Some doctors may also use a minimally invasive CABG procedure. This surgery involves making small incisions instead of large cuts and does not use a pump.

Whether a doctor performs the surgery on or off-pump may depend on how many vessels require grafting and how complicated the anatomy is. Some studies show that a CABG off-pump may have some advantages.

A study in theJournal of Cardiac Surgery analyzed cases from 414 patients with a previous stroke or transient ischemic attack history. Of the patients, 29% had off-pump CABG, and 71% had an on-pump CABG.

The study found that people that had the surgery off-pump had a decreased risk of complications, such as postoperative delirium and stroke.

However, further research is required to conclude which method is more effective and poses less risk to patients.

Length of hospital stay and recovery may vary depending on whether complications occur.

Typically, patients move from the operating room to the intensive care unit right after surgery to monitor a person’s condition. Patients may remain on a ventilator to help them breathe for a few hours after the procedure. A chest tube drains fluid from the chest. The medical team frequently monitors vital signs, such as heart rate, blood pressure, and respiratory rate.

Once the monitoring interval decreases, usually, the patient moves to a step-down unit.

A person is usually transferred to this unit when:

  • Doctors have removed the breathing tube.
  • A person is able to switch from intravenous to oral medicines.
  • Doctors reduce invasive tubes and monitoring.
  • No medications are needed to support blood pressure.

A person might see a physical therapist during their hospital stay and start getting out of bed, walking, and practicing deep breathing exercises.

After arriving home, people learn to watch for signs of an infection or other complications. They will need to keep the graft wounds clean.

A person may also continue to take pain relievers to ease any soreness from surgical incisions. Wearing loose clothing can also help.

Doctors may recommend attending cardiac rehabilitation classes. Cardiac rehabilitation includes a structured education and exercise program to increase activity level gradually.

Instead of having a CABG procedure, additional options exist to treat blocked arteries. Options for other treatment may depend on the extent of the blockage.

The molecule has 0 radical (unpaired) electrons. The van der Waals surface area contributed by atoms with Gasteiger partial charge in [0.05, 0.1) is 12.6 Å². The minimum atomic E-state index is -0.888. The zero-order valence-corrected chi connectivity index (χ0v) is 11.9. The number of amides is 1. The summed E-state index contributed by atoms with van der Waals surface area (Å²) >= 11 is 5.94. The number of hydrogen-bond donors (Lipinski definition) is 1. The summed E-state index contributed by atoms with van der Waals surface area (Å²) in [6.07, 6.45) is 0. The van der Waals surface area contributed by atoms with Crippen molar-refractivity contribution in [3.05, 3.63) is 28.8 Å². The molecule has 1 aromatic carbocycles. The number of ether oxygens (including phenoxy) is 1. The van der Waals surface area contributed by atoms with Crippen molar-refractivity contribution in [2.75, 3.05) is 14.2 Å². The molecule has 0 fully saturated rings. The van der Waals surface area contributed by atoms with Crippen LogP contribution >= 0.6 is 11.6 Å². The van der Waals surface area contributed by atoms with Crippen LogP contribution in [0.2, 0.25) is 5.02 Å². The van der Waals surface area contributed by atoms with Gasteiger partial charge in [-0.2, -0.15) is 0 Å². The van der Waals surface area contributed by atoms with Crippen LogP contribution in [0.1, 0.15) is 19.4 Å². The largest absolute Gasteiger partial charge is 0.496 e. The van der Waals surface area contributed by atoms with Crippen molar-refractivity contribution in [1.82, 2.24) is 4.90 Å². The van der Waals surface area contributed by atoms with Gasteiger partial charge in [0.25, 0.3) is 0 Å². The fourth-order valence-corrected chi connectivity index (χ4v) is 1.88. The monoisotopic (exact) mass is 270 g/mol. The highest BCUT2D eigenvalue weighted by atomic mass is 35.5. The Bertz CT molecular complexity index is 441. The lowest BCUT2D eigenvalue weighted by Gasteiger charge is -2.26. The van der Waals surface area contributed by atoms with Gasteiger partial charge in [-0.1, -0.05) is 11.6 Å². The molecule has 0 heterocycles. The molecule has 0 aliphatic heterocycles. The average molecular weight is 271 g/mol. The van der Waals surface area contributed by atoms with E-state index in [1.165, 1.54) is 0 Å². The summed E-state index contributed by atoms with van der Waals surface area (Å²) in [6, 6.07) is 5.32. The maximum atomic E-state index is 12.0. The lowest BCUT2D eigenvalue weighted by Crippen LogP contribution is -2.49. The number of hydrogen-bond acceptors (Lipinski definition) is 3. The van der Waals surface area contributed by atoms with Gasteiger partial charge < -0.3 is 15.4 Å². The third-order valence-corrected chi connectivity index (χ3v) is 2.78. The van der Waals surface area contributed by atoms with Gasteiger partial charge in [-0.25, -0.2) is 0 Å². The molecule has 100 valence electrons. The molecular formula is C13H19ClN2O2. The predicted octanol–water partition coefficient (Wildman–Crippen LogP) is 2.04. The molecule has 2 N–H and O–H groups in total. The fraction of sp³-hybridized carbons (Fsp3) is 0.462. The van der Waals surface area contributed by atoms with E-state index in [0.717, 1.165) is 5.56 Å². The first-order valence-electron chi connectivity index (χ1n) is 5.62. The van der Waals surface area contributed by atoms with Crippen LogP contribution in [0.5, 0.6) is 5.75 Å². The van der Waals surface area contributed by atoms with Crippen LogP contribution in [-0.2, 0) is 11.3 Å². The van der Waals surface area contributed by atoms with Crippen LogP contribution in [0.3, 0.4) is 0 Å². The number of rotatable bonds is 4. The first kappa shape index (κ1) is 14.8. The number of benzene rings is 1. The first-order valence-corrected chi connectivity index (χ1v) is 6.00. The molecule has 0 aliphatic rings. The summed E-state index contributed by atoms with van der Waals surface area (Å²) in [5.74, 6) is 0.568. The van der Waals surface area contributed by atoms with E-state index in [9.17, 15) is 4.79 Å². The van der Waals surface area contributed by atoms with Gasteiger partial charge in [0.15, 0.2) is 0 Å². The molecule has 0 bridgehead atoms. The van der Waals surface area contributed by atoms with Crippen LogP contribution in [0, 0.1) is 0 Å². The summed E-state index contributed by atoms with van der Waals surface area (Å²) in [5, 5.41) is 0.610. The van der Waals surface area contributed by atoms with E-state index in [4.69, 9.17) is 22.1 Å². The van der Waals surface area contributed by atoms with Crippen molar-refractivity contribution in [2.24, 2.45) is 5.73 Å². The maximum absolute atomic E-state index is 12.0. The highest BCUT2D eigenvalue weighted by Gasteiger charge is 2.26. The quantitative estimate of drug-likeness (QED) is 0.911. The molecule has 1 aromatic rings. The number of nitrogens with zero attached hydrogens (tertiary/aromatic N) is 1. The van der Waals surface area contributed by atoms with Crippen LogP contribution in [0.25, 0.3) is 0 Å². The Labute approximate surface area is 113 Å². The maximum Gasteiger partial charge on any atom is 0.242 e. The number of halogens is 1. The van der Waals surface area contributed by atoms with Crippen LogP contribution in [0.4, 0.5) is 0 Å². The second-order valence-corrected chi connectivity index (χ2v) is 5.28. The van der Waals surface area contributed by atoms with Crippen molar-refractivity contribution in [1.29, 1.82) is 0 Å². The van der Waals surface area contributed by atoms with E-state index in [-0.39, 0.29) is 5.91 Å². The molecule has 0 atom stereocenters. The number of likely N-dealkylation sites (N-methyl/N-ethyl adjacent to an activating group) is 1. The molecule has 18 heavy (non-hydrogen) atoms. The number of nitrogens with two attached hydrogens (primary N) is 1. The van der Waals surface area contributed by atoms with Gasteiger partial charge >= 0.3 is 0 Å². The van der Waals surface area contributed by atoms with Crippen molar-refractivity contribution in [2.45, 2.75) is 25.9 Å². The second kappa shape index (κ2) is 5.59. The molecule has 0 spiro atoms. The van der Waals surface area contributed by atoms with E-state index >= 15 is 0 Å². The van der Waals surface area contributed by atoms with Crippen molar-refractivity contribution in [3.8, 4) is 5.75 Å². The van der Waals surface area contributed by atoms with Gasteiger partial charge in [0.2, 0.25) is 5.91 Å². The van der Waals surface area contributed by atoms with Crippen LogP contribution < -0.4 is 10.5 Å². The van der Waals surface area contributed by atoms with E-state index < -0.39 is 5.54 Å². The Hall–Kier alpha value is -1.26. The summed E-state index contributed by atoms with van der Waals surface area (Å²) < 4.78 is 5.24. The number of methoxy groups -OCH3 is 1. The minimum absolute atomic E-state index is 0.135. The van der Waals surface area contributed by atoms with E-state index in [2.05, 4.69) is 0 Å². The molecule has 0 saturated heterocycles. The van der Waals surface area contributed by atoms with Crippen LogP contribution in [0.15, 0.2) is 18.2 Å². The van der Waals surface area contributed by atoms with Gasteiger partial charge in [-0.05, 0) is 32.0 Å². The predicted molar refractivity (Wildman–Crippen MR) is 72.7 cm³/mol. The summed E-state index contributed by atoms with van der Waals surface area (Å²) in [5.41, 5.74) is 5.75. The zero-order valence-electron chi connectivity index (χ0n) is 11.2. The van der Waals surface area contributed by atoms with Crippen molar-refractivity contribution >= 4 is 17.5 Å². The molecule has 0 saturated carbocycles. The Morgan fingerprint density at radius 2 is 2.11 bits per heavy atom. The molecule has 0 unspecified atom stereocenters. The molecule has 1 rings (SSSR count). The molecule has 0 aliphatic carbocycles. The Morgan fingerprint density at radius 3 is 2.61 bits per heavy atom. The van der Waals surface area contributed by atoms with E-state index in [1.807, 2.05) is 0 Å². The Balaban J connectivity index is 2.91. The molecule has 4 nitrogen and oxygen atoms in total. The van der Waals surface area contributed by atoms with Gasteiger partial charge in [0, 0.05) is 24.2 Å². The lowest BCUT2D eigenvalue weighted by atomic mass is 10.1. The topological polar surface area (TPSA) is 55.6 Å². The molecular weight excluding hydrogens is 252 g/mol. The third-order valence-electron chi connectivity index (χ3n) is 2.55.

Alternative treatment includes the following:


Medications may help decrease the risk of complications from a blocked artery, such as a heart attack, stroke, or heart failure. Prescription drugs may also help lower cholesterol levels and reduce the risk of worsening blockages.

Medications may include the following:

  • statins, which help lower high cholesterol levels
  • beta-blockers, which treat high blood pressure and help ease chest pain
  • antiplatelets, which help prevent blood clots from developing and decrease the risk of a heart attack

Percutaneous coronary intervention (PCI)

A PCI helps open a blocked artery. The procedure uses a catheter inserted into a blood vessel in the arm or groin. The doctor threads the catheter up to the blocked artery using a guided X-ray. Next, the physician inflates a balloon attached to the catheter and places a small stent to keep the artery open.

Overall, PCI is a safe procedure without complications.

Learn more about the rare complications associated with PCI.

In general, doctors prefer CABG over PCI or medical management for certain types of people, such as people with diabetes or those with left main or triple-vessel disease.

A CABG helps treat a blocked artery to the heart. In some cases, the procedure may involve placing a person on a pump, which takes over the heart’s function and moves blood through the body.

The procedure is useful for people with coronary artery disease that have blocked arteries. The complications and recovery from a coronary artery bypass vary depending on a person’s age, medical history, and the complexity of the surgery.

Doctors may consider alternatives to a CABG, including medications and PCI, based on the extent of the blockage. However, doctors prefer a CABG for certain types of patients.